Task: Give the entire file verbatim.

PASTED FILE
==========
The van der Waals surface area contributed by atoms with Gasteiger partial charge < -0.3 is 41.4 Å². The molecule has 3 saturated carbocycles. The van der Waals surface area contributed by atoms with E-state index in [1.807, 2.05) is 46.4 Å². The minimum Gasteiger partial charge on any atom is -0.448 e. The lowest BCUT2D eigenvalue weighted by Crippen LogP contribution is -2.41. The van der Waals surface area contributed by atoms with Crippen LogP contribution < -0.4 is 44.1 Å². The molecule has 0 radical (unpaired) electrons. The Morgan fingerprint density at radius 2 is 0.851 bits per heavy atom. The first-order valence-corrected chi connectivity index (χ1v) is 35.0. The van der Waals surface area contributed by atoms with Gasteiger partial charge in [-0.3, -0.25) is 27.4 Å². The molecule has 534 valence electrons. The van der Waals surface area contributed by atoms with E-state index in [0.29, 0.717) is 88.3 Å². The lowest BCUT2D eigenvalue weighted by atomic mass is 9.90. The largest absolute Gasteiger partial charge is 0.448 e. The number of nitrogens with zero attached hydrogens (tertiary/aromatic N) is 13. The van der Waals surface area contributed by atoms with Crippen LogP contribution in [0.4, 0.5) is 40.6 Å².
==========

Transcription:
The van der Waals surface area contributed by atoms with Gasteiger partial charge < -0.3 is 41.4 Å². The molecule has 3 saturated carbocycles. The van der Waals surface area contributed by atoms with E-state index in [1.807, 2.05) is 46.4 Å². The minimum Gasteiger partial charge on any atom is -0.448 e. The lowest BCUT2D eigenvalue weighted by Crippen LogP contribution is -2.41. The van der Waals surface area contributed by atoms with Crippen LogP contribution < -0.4 is 44.1 Å². The molecule has 0 radical (unpaired) electrons. The Morgan fingerprint density at radius 2 is 0.851 bits per heavy atom. The first-order valence-corrected chi connectivity index (χ1v) is 35.0. The van der Waals surface area contributed by atoms with Gasteiger partial charge in [-0.3, -0.25) is 27.4 Å². The molecule has 534 valence electrons. The van der Waals surface area contributed by atoms with E-state index in [0.29, 0.717) is 88.3 Å². The lowest BCUT2D eigenvalue weighted by atomic mass is 9.90. The largest absolute Gasteiger partial charge is 0.448 e. The number of nitrogens with zero attached hydrogens (tertiary/aromatic N) is 13. The van der Waals surface area contributed by atoms with Crippen LogP contribution in [0.4, 0.5) is 40.6 Å².